SFEI’s Wetland Science Focus Area’s Director, Josh Collins, is a leader in the coordination of statewide science advisory teams and acquiring funding to develop monitoring and assessment tools that support the State’s Wetland and Riparian Area Protection Policy.

Tahoe WRAMP Demonstration: Watershed Assessment (Project)

The Tahoe WRAMP Watershed Demontration Project transfered statewide wetland monitoring and asseement tools to Sierra Nevada environmental agencies and organizations through a pilot project that assessed the distribution and abundance of wetlands, and the overall ecologcial condition of streams in two watersheds within the Lake Tahoe Basin.

Santa Rosa Plain Wetlands Profile: A Demonstration of WRAMP (Project)

The Santa Rosa Plain WRAMP project demonstrated the use of the State’s standardized monitoring and assessment tools in a North Coast watershed setting and described how the results can support watershed based management and planning decisions to protect and manage the state’s wetlands at a landscape scale.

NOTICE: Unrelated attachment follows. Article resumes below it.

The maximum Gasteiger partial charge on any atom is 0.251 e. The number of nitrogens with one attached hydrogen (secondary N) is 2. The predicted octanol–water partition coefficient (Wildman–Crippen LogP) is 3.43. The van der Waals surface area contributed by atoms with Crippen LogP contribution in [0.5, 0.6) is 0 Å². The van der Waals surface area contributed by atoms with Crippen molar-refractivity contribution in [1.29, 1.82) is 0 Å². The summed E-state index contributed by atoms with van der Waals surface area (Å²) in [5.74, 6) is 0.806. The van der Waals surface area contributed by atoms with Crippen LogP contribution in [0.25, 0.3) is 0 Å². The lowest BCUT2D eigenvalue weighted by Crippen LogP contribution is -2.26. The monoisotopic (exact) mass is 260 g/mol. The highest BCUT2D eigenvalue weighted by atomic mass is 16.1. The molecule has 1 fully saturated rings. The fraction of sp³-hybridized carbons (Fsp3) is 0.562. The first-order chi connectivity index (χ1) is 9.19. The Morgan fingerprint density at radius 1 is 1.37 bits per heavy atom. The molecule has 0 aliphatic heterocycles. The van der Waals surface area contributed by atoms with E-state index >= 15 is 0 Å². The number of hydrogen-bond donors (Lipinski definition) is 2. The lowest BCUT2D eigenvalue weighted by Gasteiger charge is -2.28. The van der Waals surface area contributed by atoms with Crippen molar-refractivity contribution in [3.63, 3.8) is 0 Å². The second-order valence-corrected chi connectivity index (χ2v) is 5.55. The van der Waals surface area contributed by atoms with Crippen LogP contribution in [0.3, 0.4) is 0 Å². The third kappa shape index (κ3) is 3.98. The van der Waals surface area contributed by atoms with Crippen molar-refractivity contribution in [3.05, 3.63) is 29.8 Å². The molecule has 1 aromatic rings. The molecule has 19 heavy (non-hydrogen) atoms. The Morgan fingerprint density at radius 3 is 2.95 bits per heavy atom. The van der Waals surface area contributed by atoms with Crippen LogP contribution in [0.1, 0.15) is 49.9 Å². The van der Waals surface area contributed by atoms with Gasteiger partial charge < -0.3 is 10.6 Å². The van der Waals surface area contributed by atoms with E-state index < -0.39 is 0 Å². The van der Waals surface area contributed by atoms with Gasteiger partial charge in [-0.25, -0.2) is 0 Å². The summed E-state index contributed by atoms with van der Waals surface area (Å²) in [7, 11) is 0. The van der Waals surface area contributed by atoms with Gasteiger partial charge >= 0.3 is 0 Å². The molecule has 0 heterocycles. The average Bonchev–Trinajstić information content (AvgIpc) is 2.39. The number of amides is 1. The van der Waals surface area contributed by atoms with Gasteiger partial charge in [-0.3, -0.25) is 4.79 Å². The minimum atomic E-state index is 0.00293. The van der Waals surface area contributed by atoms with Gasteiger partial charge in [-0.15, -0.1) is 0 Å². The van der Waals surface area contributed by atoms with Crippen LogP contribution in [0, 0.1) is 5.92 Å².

California Rapid Assessment Method (CRAM): Bar-Built Estuarine Wetlands (Project)

 The CRAM Bar-Built Estuarine module is used for assessing reaches of coastal rivers and streams that are ecologically influenced by seasonal closures of their tidal inlets. 

California Rapid Assessment Method (CRAM): Slope Wetlands (Project)

CRAM is a cost-effective and scientifically defensible rapid assessment method for monitoring and assessing the ecologcial conditions of wetlands throughout California. It takes less than half a day to assess a wetland area, and is designed evaluate the condition of the wetland based on it's landscape setting, hydrology, physical structure and biological structure.  Because the methodology is standardized for over seven types of wetlands, ecological condition scores can be compared at the local, regional and statewide landscape scales.  

Transitional Ecotone Vegetation Data Management System (Project)

Upload and access data from vegetation surveys of intertidal-upland ecotones